Episode #453 00:00 What’s best, total body or split routine strength training in menopause?
Whether you’ve lifted weights for years, or you’ve just come across a Sculpted Vegan workout, or you’re doing something labeled for women in menopause on YouTube, you may or may not know to question the routine you’re following. If you’re just doing what you’re doing out of habit, this episode may get you thinking about whether your current routine is really serving you. And serving you now, and later both.
If you’re in our Flipping50 community you can likely take a split second to tell me what you think I’ll say. I haven’t built 7 12-week programs based 100% on the science of strength training in menopause and 4 additional digital or DVD products prior to that without diving into the science.
Always Review Science
But it’s worth exploring. Even I am testing my personal results using a different protocol for 4 weeks (June 2021), even enlisting some of our community in a beta test when I’m finished to learn how they’re affected. Is a temporary change a stimulus that can create positive results? And will we want to continue that longer or return to prior strength strategies with a new level of intensity? Things I’m looking at.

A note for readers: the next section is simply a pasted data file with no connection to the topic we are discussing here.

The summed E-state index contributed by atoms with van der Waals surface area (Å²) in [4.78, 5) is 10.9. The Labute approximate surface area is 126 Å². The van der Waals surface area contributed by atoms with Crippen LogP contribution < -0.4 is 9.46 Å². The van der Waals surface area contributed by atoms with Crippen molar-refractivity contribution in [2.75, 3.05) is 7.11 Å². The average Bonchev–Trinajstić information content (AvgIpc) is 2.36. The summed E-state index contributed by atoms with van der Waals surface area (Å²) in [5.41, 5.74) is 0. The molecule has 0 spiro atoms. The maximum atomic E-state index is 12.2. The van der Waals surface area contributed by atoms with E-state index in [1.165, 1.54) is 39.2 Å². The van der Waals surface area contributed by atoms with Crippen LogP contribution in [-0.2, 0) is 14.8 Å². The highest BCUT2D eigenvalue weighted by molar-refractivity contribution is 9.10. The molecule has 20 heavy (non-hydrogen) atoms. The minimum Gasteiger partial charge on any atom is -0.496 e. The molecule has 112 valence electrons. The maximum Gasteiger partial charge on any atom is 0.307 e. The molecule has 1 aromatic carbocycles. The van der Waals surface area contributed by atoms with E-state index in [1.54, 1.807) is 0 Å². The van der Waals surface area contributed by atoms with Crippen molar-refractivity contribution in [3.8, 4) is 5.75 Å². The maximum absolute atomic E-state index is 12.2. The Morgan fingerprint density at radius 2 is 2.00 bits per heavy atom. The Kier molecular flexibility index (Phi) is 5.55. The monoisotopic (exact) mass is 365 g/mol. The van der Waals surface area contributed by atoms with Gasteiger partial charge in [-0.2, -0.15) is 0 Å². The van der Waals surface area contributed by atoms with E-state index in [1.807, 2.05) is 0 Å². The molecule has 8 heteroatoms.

Should you work your total body or do a “split routine” where you do different muscle groups or body parts on alternate days?
There are pros and cons to both as you might guess.
In this podcast I will review:
- Pros and cons of total body
- Pros and cons of split routine
My personal and professional recommendation for women in menopause based on:
- 37-years working with women in midlife
- My own 28-day split test routine experiment
A few terms for the discussion of total body or split routine strength